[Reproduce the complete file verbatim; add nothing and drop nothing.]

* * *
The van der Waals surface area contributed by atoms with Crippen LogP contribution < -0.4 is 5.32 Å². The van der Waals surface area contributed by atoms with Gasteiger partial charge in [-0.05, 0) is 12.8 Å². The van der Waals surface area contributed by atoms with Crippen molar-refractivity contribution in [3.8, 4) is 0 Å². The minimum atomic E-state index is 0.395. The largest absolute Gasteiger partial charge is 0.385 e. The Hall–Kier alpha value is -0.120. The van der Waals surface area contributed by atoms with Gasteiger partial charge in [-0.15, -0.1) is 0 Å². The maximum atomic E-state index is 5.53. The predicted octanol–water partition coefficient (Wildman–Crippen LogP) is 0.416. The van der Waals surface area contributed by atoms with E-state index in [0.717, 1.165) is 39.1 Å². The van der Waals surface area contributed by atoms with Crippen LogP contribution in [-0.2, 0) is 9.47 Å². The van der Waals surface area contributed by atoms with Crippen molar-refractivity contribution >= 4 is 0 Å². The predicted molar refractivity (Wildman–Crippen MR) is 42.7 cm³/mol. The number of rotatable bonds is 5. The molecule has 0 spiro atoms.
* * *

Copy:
The van der Waals surface area contributed by atoms with Crippen LogP contribution < -0.4 is 5.32 Å². The van der Waals surface area contributed by atoms with Gasteiger partial charge in [-0.05, 0) is 12.8 Å². The van der Waals surface area contributed by atoms with Crippen molar-refractivity contribution in [3.8, 4) is 0 Å². The minimum atomic E-state index is 0.395. The largest absolute Gasteiger partial charge is 0.385 e. The Hall–Kier alpha value is -0.120. The van der Waals surface area contributed by atoms with Gasteiger partial charge in [-0.15, -0.1) is 0 Å². The maximum atomic E-state index is 5.53. The predicted octanol–water partition coefficient (Wildman–Crippen LogP) is 0.416. The van der Waals surface area contributed by atoms with E-state index in [0.717, 1.165) is 39.1 Å². The van der Waals surface area contributed by atoms with Crippen LogP contribution in [-0.2, 0) is 9.47 Å². The van der Waals surface area contributed by atoms with Crippen molar-refractivity contribution >= 4 is 0 Å². The predicted molar refractivity (Wildman–Crippen MR) is 42.7 cm³/mol. The number of rotatable bonds is 5. The molecule has 0 spiro atoms.